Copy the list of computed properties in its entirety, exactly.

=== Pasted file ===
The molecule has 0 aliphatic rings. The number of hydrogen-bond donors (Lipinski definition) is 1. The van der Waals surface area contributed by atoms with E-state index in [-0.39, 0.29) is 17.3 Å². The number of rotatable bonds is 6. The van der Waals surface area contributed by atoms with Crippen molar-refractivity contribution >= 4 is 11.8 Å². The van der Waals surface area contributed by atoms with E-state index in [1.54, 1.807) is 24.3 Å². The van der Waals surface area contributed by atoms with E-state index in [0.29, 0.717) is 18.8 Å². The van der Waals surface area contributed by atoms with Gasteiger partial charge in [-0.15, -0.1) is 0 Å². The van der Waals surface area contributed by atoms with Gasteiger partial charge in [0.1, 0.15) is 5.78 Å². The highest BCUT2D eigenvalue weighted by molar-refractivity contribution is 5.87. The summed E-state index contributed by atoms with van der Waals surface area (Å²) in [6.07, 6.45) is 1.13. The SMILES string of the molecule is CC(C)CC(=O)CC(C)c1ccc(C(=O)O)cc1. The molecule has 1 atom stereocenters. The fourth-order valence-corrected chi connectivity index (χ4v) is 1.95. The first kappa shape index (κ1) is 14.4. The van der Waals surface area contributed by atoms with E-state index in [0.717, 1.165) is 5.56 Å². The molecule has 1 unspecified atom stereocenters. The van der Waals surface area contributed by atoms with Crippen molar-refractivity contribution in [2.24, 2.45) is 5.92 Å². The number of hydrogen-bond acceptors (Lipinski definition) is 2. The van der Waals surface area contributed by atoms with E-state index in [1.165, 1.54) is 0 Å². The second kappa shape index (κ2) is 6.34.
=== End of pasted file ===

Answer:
The molecule has 0 aliphatic rings. The number of hydrogen-bond donors (Lipinski definition) is 1. The van der Waals surface area contributed by atoms with E-state index in [-0.39, 0.29) is 17.3 Å². The number of rotatable bonds is 6. The van der Waals surface area contributed by atoms with Crippen molar-refractivity contribution >= 4 is 11.8 Å². The van der Waals surface area contributed by atoms with E-state index in [1.54, 1.807) is 24.3 Å². The van der Waals surface area contributed by atoms with E-state index in [0.29, 0.717) is 18.8 Å². The van der Waals surface area contributed by atoms with Gasteiger partial charge in [-0.15, -0.1) is 0 Å². The van der Waals surface area contributed by atoms with Gasteiger partial charge in [0.1, 0.15) is 5.78 Å². The highest BCUT2D eigenvalue weighted by molar-refractivity contribution is 5.87. The summed E-state index contributed by atoms with van der Waals surface area (Å²) in [6.07, 6.45) is 1.13. The SMILES string of the molecule is CC(C)CC(=O)CC(C)c1ccc(C(=O)O)cc1. The molecule has 1 atom stereocenters. The fourth-order valence-corrected chi connectivity index (χ4v) is 1.95. The first kappa shape index (κ1) is 14.4. The van der Waals surface area contributed by atoms with E-state index in [0.717, 1.165) is 5.56 Å². The molecule has 1 unspecified atom stereocenters. The van der Waals surface area contributed by atoms with Crippen molar-refractivity contribution in [2.24, 2.45) is 5.92 Å². The number of hydrogen-bond acceptors (Lipinski definition) is 2. The van der Waals surface area contributed by atoms with E-state index in [1.165, 1.54) is 0 Å². The second kappa shape index (κ2) is 6.34.